Originally appeared in the article, "Gut Health Is Everywhere—But What Does ‘Healing’ Your Gut Even Mean?," by Maki Yazawa in Well+Good.
These days, it’s nearly impossible to escape the neverending chatter on social media related to gut health. And while we’re all about self-care, it can be challenging to discern what “healing” your gut even means when there’s little to no context or even questionable data before us.

That said, having a healthy gut is extremely important, as it can impact so many facets of overall well-being. The key to actually striking balance with your microbiome starts with this: ensuring the information you consume (literally) checks out. To that end, we spoke with Ali Rezaie, MD, a gastroenterologist and co-author of The Microbiome Connection, and the creator of Low Fermentation Eating—the inspiration for The Good LFE Cookbook—to set the record straight on what having a healthy gut really means and how to ensure the steps you take to get there are tailored to your body's specific needs.


For starters, there isn’t just one way to define a healthy gut

First things first, Dr. Rezaie explains that defining a “healthy gut” isn’t as simple as you may think, because it’s simply not a one-size-fits-all definition. “We don’t know what a ‘normal’ microbiome looks like," Dr. Rezaie says. "Your microbiome is unique to you, and there’s no known magic mix of bacteria."

While there are classic patterns found in good gut health, each of us has a distinctly different microbiome. "The microbiome exists in different parts of the body, however the largest microbiome by far is in the gut. The gut microbiome can, in a way, be considered a completely separate organ in the body—it contains a vast ecosystem of over 1000 known species of bacteria, viruses, fungi, and protozoa, each with the potential to play a different role in your body,” says Dr. Rezaie.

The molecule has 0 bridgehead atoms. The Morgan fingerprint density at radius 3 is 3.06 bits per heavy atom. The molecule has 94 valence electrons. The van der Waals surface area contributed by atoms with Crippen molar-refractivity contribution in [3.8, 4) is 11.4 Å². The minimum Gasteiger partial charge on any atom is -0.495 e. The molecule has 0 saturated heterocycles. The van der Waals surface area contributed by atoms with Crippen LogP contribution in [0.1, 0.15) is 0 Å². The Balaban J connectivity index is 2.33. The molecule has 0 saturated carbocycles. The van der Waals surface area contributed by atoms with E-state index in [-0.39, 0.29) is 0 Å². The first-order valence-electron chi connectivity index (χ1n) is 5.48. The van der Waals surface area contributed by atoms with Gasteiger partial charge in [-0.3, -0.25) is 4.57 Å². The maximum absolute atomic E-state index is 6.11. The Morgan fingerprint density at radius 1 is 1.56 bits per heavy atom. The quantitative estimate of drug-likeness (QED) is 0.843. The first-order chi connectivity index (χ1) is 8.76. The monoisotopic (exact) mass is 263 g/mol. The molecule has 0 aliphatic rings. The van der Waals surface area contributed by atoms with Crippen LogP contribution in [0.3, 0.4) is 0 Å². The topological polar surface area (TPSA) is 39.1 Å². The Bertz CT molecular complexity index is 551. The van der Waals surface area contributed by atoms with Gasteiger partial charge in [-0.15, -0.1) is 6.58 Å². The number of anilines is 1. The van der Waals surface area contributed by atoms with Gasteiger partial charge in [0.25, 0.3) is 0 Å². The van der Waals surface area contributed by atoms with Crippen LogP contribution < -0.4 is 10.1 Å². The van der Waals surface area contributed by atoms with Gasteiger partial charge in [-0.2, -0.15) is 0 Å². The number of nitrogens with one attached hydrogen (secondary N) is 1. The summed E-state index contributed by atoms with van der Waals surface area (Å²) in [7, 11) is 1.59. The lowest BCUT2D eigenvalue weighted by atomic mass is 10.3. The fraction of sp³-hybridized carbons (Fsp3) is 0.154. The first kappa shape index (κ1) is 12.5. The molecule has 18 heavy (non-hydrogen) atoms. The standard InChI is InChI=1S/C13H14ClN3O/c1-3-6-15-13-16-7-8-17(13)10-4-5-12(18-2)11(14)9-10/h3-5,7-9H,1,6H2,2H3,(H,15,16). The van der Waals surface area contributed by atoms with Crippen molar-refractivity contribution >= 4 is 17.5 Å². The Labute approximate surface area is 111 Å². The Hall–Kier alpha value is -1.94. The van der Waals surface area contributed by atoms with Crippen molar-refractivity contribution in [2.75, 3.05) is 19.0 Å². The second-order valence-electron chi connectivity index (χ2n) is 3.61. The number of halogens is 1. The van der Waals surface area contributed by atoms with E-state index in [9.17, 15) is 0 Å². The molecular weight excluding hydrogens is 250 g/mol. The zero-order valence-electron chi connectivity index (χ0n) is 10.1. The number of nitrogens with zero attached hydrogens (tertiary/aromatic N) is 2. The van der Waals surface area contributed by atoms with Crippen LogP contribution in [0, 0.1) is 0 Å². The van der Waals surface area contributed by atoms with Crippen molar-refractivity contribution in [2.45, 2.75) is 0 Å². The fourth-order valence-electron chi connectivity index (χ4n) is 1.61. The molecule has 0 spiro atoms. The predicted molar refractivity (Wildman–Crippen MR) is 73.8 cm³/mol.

According to him, external factors can also impact the makeup of the gut microbiome—so no two will ever be exactly alike. “Your diet, environment, medications, and genetics influence your microbiome; even your pets can affect your microbiome,” Dr. Rezaie says. Yet, that’s not to say that one type of microbiome composition is necessarily superior to another—like our DNA, they’re just different.

Since it’s nearly impossible to categorize gut health into one bucket, Dr. Rezaie stresses the importance of always fact-checking information on the topic, especially on social media. Then, only apply the findings on an as-needed basis, if credible, and tailor them to your specific needs. “Similar to other fields of medicine, it’s not easy to discern credible versus untrustworthy sources of information on social media. Look for information generated or written by academics and known experts in the field,” Dr. Rezaie says.

That said, Dr. Rezaie acknowledges that even experts don’t know everything about the gut quite yet. “Studying the microbiome is a young discipline, and it is not uncommon to encounter conflicting information on such topics. That is because our understanding about the microbiome is rapidly evolving,” Dr. Rezaie says.